The Three Gorges were magnificent.  Much discussion was had about how much the water has risen since the dam was built and how much it will still rise before it reaches its final level.  Our guide at the actual dam (which was huge and very impressive and which would have been a lot more impressive if the day had been less hazy) told us about the wonderful relocations that were done to the million or so whose homes disappeared, but the westerners among us did a lot of wondering- like what about the cemeteries- since we all know that Chinese people are reverential to their departed ancestors.  Lots more questions, but none of us really dared to ask them.

Oh, back to the food for a moment- I was getting there before I digressed to the people.  The center of the table had a rotating platter and all of the dishes were served “family style” in large bowls placed on this platter.  Every meal had a batch of appetizers (which I often managed to miss) followed by a soup, 3 or 4 main courses, 3 or 4 vegetable platters, and, of course, all the rice you could eat.  Then a little dessert and fruit.  Most of the food was quite good and nobody ever went to bed hungry!

The cruise officially started after dinner hours the first night.  The second night was the captain’s welcome banquet and the third and last night was the captain’s farewell banquet.  Wonder what they do on a 4 night cruise.

Evening entertainment was sweet if not brilliant- cruise-like, not Vegas-like.  All of the staff went out of their ways to be helpful.  Seems the Chinese cruise ships have discovered tipping (the envelope with excellent English instructions that was placed in our rooms the last night perfectly resembled tipping suggestions back home- why nothing else does is an interesting question) and I think most of us (can’t speak for the Chinese group) obliged.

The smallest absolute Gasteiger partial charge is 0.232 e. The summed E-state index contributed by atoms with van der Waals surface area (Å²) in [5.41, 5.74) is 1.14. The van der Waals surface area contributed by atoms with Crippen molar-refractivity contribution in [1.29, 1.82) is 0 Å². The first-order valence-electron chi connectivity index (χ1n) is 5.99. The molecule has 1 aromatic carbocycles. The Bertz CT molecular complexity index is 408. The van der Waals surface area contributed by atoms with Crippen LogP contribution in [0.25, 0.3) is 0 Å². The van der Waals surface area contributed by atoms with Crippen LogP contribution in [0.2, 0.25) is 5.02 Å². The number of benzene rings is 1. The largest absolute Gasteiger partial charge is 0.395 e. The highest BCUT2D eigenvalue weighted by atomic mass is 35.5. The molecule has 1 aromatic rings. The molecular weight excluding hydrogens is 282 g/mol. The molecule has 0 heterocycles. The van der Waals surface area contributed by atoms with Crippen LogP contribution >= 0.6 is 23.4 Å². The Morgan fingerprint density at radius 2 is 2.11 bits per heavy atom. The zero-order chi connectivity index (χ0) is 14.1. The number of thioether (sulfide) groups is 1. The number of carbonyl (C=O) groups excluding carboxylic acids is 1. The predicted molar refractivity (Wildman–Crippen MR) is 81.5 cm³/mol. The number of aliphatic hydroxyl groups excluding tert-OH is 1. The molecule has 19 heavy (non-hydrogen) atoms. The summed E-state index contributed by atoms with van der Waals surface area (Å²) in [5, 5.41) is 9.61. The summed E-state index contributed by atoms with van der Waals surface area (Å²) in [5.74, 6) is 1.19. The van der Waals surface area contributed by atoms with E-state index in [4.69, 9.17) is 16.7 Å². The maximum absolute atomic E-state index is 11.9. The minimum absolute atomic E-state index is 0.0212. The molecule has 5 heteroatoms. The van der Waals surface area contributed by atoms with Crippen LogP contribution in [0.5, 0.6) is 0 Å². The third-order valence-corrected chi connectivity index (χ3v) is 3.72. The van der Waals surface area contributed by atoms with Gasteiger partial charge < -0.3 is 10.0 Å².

There were a few covered shore excursions and I paid for the one extra that was offered although missing it would not have been a tremendous loss except for the cutest tour guide I have had to date.  (Her English name- all of the Chinese that work with foreigners take English names- was Betty and I dubbed her Betty Boop.  She was a teensy little thing with a big smile, good English, and an adorable attitude and I wanted to tuck her under my arm and take her back to the boat.  When she overheard me talking about her, I explained what I had said (not in so many words) which caused her to break into that very Asian giggle and caused one of the other tourists to wonder if I had put her out of commission.) 

One of the other excursions involved taking another boat to an even smaller boat in order to have a little cruise down a side river.  This boat was propelled by 2 guys using oars and 1 guy giving directions.  This was all well and good until we got to the point where the water was too shallow to oar and they showed us how the guys pulled the boats around.  At this point we all felt like pampered rich people watching the slaves at work and most of us wanted to get out of the boat to lighten the load.  Very weird tourist attraction.  Our guide for this excursion was another lovely woman (who looked about 25 but was probably closer to 50) who sang for us on the trip back.  She had a lovely voice so I tipped her at the end even though I did not buy her book or DVD.

I stayed up the last night to watch us pass through 2 of the 3 locks (there are 4 but the last will not be used until the water reaches its final level) although you would think I have seen enough locks after the 17 or so we passed on my Russia cruise last summer (feels like it was about 10 years ago as opposed to last summer).  The last morning we got the tour of the Three Gorges Dam.  A good time was had by all.

Great cruise- worth the splurge.

Now I’m in Xi’an and tomorrow I go to see the terracotta warriors.  Thus, off to bed- which I had planned to do 2 hours ago.  Now I just owe Shanghai, Hangzhou, Huang Shan, and Hefei.  And I am storing up a batch of unrelated Chinese thoughts that I need to share when I have more time.

Stay tuned.

Article from:http://blogs.bootsnall.com/myrainasia/the-inscrutable-east.html